Norfolk is alive with heritage and culture – especially the county’s beautiful wetlands, the Broads, the vibrant seaside town of Great Yarmouth and the region’s capital city of Norwich. Read on for our guide to things to see and do in these brilliant destinations!
Best places to see Norfolk's history and heritage
The Broads are well known for their stunning scenery, but you may not know that they are also home to some beautiful historic churches. Norfolk has the highest concentration of medieval churches in the world – an incredible 659 – and you’ll find inside them many examples of rare medieval art and craftsmanship. St Helen’s in Ranworth is one of these churches, and is often referred to as ‘the Cathedral of the Broads’. Climb to the top of the church tower and, on a clear day, you can see five of the Broads. St Helen’s also features stained glass windows and a painted rood screen – one of the finest in the country. Next door you’ll find a Visitor’s Centre with a tearoom and a display of photographs of East Anglican churches.
The Broads area also boasts a large range of historic mills and windpumps. One of the closest windpumps to Hemsby Beach Holiday Park is Horsey Windpump, the youngest and largest located in the Broads. Step inside the windpump to learn about its history and climb the top for great views. There’s a tearoom next to the windpump, and you can take a walk around the area to see some of the rare species of wildlife that call Norfolk home – if you visit between November and January, you’ll be able to see the large Atlantic Grey seal colony at nearby Horsey Gap. You can also take a boat trip around Horsey Mere to find out a little more about the region and its wildlife.
The town of Great Yarmouth is rich with maritime history. Its Britannia Monument, or Norfolk Naval Pillar, is a commemorative column that was built as a memorial to one of Norfolk’s most famous sons – Admiral Horatio Nelson. The monument is a Grade I listed structure topped by a statue of Britannia, who looks inland, supposedly to Nelson’s birthplace in Burnham Thorpe, north Norfolk. Visitors can climb the steps inside to the top.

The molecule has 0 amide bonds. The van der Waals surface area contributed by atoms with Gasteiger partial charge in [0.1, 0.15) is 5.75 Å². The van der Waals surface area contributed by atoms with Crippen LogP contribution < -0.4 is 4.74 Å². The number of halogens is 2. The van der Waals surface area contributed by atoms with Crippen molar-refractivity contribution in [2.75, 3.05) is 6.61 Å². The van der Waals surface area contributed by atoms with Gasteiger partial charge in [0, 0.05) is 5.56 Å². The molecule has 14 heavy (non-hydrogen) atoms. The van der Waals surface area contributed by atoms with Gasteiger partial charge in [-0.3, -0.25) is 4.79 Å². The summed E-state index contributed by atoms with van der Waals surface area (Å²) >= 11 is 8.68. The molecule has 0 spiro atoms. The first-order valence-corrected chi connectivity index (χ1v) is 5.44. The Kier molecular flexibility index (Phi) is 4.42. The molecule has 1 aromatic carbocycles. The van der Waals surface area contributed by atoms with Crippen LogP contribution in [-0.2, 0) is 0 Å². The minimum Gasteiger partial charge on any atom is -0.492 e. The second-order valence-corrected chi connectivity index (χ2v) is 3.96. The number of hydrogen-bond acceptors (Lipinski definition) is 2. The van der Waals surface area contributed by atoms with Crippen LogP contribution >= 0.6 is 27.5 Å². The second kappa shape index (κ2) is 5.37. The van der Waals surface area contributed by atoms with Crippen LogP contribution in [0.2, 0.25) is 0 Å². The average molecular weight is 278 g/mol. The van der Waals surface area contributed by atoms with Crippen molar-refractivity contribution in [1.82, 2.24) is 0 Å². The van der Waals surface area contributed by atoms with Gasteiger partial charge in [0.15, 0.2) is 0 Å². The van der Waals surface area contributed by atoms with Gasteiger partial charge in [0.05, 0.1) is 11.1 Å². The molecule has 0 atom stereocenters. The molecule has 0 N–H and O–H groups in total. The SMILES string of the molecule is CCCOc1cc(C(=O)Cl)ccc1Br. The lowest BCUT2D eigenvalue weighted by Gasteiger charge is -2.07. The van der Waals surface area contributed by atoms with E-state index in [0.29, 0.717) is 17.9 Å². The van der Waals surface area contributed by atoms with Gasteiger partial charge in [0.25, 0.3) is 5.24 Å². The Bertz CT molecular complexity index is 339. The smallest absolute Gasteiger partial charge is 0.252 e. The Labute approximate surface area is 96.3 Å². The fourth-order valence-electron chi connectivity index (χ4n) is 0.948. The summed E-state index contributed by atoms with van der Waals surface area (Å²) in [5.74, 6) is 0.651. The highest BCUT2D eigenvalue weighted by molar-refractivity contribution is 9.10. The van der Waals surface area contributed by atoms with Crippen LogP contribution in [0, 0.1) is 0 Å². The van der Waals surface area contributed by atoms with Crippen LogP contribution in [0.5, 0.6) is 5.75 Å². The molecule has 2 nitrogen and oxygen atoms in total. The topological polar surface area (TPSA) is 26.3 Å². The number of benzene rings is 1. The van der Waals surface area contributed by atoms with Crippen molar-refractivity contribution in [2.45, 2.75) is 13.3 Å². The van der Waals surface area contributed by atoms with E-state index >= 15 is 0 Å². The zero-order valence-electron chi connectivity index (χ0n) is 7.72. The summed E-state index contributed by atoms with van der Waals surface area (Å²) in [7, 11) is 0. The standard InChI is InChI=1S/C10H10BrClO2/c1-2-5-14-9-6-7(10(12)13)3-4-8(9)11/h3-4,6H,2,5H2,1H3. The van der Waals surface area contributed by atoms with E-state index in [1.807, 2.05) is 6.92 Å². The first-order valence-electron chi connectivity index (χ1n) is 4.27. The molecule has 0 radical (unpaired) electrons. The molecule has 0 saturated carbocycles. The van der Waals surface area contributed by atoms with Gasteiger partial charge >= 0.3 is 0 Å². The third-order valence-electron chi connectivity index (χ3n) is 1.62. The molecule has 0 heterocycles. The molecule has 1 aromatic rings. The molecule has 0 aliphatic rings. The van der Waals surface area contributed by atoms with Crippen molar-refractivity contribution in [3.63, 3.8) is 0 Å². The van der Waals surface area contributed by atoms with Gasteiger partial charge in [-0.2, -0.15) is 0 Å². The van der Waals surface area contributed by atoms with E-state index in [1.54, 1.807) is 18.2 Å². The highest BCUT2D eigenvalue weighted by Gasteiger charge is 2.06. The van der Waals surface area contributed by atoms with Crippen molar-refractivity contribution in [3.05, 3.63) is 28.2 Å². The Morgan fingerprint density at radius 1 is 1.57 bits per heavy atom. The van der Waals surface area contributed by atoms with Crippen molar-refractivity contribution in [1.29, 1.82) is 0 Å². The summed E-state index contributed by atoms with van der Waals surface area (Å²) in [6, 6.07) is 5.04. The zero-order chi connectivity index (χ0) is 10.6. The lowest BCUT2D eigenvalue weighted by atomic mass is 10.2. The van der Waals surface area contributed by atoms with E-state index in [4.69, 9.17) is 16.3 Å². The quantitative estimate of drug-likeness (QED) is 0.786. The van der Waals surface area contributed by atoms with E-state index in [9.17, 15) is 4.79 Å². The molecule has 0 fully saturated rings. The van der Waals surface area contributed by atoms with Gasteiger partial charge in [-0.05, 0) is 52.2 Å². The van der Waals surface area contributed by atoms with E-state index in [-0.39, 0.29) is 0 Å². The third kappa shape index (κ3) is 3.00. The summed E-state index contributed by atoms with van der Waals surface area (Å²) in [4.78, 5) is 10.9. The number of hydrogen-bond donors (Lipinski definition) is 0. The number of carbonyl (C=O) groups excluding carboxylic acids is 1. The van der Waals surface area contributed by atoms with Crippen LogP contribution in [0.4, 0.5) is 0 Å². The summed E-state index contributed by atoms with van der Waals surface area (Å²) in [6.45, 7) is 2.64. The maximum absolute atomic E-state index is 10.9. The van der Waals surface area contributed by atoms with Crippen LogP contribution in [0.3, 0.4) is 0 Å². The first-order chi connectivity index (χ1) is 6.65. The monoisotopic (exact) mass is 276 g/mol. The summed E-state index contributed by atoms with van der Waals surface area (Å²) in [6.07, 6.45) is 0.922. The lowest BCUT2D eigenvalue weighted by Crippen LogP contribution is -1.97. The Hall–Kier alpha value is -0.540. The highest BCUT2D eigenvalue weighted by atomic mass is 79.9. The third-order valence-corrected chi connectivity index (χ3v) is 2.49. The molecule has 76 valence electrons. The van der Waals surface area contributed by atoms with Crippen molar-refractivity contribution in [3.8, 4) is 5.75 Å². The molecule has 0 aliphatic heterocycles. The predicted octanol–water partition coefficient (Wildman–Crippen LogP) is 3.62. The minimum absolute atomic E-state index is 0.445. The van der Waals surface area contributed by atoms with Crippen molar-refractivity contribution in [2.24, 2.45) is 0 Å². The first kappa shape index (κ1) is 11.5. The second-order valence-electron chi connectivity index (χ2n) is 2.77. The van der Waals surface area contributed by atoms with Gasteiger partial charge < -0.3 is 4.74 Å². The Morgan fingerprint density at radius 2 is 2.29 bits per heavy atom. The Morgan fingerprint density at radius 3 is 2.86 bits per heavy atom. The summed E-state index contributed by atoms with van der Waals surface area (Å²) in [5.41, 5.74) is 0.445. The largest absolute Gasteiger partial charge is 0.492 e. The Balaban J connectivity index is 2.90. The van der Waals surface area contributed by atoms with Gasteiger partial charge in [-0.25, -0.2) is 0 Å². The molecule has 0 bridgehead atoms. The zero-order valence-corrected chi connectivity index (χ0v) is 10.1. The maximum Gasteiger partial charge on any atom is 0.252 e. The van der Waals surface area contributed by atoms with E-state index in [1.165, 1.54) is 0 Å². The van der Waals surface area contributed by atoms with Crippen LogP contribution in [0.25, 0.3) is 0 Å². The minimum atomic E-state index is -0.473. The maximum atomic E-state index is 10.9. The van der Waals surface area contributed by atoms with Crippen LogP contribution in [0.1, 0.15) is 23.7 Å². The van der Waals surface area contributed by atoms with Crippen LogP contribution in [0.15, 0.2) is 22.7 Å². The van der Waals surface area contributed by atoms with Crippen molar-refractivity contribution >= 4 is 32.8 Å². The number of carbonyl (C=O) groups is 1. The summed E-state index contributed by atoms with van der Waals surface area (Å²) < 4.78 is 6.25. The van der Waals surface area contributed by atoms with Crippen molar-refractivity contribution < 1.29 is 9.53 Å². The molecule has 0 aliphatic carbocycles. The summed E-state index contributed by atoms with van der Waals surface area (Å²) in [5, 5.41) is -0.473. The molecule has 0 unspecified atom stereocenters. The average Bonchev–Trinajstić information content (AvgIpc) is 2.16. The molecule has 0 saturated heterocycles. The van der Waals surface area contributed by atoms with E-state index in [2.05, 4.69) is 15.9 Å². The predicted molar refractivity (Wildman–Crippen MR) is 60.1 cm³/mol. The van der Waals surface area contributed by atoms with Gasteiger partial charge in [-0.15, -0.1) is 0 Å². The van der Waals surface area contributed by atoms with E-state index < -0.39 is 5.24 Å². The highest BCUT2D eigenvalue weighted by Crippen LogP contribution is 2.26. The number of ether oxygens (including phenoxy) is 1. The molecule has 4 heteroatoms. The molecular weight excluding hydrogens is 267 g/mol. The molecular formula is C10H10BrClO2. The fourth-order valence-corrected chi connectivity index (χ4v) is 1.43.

Great Yarmouth is also home to Time and Tide, a museum that depicts the fascinating maritime and fishing history of the town through a range of engaging displays and exhibits, including a replica Victorian ‘Row’ and fisherman’s house.
Just outside of Yarmouth, you can step further back in time by visiting Burgh Castle, a late-3rd-century Saxon fort built as part of the Roman network of coastal defences. The castle is one of the best-preserved Roman monuments in Britain, with three of its original stone walls remaining today. For those who like walking, the castle can be reached from Yarmouth via a 4-mile stroll along the long-distance Angles Way path – you’ll be able to enjoy lovely views along the southern shore of Breydon Water and spot local wildlife too!
The city of Norwich, Norfolk’s capital, boasts some fine examples of Norman architecture – most notably the city’s cathedral and its imposing castle.
Norwich Cathedral is the most complete Norman Cathedral in England, and its cloisters are the second largest in England. Talks and exhibitions are hosted within its 900-year-old walls throughout the year, and there is also a café. Admission to the cathedral is free; however, donations are welcome.
Perched atop the city’s skyline is Norwich Castle. Built in the 12th century, the castle was first designed to be a royal palace, and later became a prison. In the late 19th century it became a museum, and today houses a large number of permanent collections, including that of the Royal Norfolk Regimental Museum. The Castle Museum also holds temporary exhibitions covering a wide range of subjects each year.
There are several other museums in the city which are well worth exploring, including Strangers Hall and the Museum of Norwich.
For a slightly different look at Norwich’s culture and history, visit the historic Norwich Lanes. These winding narrow streets, alleyways, and courtyards are packed with history, and today the area is a thriving hotspot for independent shops, galleries and eateries. It’s largely pedestrianised, making it the perfect location for an afternoon of gentle wandering! Be sure to stop by Norwich Market – it’s one of the oldest and largest outdoor markets in the country, and has a fantastic array of stalls serving delicious street food and showcasing local businesses.